tluongh n bundled cracks, lhere waa no moir
stovt>, and not it newspaper wa* ta be seen,
or a. book save a lot* law-books uml pub?
lic documents. I went into the kitchen, which
was flinn bed-room and iliuitig-inom. to see how
dinner was prepared without u stove. A
dough of corn mea! and water eras moulded tate
two large cukes and placed iu au iron skillet which
flood on tho coals in the huge fireplace. Au in*
cover was placed ou the skillet aud coals heaped-ut)
top of lt. Ibis was tho oven. Ju a big fryltig-iiau
chunks of fresh pork simmered, and wneu they
were doneadozeu mn? were broken into the fat, and
emptied, tat and all, into a dish. The cofte?v)asf
sputtered lu one corner nf the fireplace. No augur
was served v, iib the coffee, and there were no tea?
spoons on the table. None wera needed., however,
as there was no occasion tor stirring the coffee in tbe
THE CraBEEIAND PUTEAOI
A FINE TCBia* QPXH TO BrTTTLEJU.
A JOURNEY- OIT fiOK88JBa.C8X TsUtOtJM A ?KTtr*t.
ksq.uk wiU)ajt5tJB?thu wamn okchaxd
and vinkts.hu or m booth?uaw jmTATona
and chi ld it ks rHairn-Homi or a ?'sraxvro
DO" MOCffTAlXaTSBr-A ?ACTBTr*ODa FEAST?
ONE OF Tin rfATITB LaW-MAsOnS. *
(moa astafP co?RE?TsoNDawr<>? rna tbibhbb.1
Loudon, Tenn., Dec. 20.?The Cincinnati South?
ern Railway, after emerging from the gorge of
Emory River, runs close to the base of a steep, high
mountain ridge nearly all the way to Chattanooga.
This is Walden's Ridge and it ls rich in Iron and
coal. Beyond its crest begins tbe great Cumber?
land Plateau, which extends diagonally across tbe
State and has an average width of about twenty
miles. The surface of the'plateau is broken by
cations and deep valleys worn by the streams
which flow into the Tennessean River on
one Bide and the Elk on the other. Much
of the land is level or slightly rolling, and
lies in very nice shape for cultivation. The timber
consists mainly of a sparse growth of white osks,
with some hickory and chostnut, and a little black
walnut. There is so little underbrush and tbe tree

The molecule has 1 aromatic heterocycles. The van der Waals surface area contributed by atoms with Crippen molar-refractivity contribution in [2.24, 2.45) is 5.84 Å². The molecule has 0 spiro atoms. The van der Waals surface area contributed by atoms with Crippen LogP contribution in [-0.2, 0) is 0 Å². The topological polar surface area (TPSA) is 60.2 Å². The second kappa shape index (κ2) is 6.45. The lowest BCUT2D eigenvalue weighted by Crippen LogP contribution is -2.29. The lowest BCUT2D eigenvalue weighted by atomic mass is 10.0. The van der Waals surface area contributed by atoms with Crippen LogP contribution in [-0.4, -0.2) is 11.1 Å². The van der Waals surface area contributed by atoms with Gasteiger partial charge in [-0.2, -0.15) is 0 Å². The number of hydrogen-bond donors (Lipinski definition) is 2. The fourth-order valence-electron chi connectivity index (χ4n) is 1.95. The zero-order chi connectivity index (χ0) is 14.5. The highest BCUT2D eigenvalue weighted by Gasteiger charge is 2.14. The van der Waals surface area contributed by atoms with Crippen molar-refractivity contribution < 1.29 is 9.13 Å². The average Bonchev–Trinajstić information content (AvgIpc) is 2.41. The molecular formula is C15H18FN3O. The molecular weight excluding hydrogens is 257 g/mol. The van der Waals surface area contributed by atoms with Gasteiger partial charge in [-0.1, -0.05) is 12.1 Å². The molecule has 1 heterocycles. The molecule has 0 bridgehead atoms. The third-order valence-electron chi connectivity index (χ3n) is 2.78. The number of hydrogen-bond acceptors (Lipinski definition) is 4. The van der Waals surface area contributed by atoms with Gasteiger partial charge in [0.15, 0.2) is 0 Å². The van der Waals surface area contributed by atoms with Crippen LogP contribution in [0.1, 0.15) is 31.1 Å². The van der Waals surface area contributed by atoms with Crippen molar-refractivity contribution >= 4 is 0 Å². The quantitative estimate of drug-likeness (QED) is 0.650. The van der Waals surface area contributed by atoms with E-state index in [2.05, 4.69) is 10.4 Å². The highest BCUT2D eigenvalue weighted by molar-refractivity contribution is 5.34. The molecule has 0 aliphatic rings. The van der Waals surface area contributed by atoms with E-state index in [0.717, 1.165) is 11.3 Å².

trunks stand so far apart that the country bas a
park-liko appearance, which is heightened, in Sum?
mer by an abundant growth of wild gross. Tbe
whole region is practically a wilderness. Here and
there, often at intervals of many miles, is found the
cabin aud corn patch of a mountaineer, but nowhere
is seen a continuous stretch of cleared ground. Tho
fact that this great body of wild land is now brought
within twelve hours of Cincinnati, and that largo
tracts admirably adapted to fruit-growing nnd
to raising cattle and sheep arc in- the market at
prices ranging from SI to $2 an acre, makes tbe
plateau, ns I have said in former letters, an inter?
esting lield for observatiou with a view to Northern
settlement. Desiring to see both tho eastern and
western sides, I determined to make Rockwood a
point of departure for one excursion and then go
around bv Chattanooga to Tracy City to sec the
western slope.
Making one of a party of three horsemen led by a
tal' Tennessee colonel, whose rosy face and white
beard gleamed like nu oritlamuie iu front of the
cavalcade, I left Rockwood Monday morning. We
first rode two hours down tho valley and then
turned up tue ennui of White's Creek to climb np to
the plateau. Tho creek is in reality a very
beautiful and very angry little river,
so deep and sw itt that the drivers of a drove of Ken?
tucky mules going to Georgia, met at tho entrance
to the gorge, i ily persuaded their stubborn charges
to swim the .stream by a lavish expenditure of oaths
and blows. Tho water is of a beautiful light blue
color v, here tho rocks cease dashing it into foam.
The i'ill's rise to an immense height on both sides,
anti iu sonic places their summits ure binken with
picturesque fem*! resembling ruined fortresses and
eastlea. Nowhere east of the Rocky Mouutaius have
I seen so grauil u cation. If tho render wants ?
loreign comparison, I would liken it to the (Jorge of
Condo, through winch the Simplon road conies
tlov.ii from thu Alps to thu plains of Lom?
bardy. Our Mad did not resemble the Simploii
in the bast, though. Sometimes it ran over
bate, lirokcn rocks, und sometimes followed the
bed of a mountain brook. It wai bad enough for a
horse and rider, Bud bow wagons could traverse it I
could hardly understand; but timi they could we
had ocular evidence hi a team battling a load of
ki.ints to some country store on the plateau.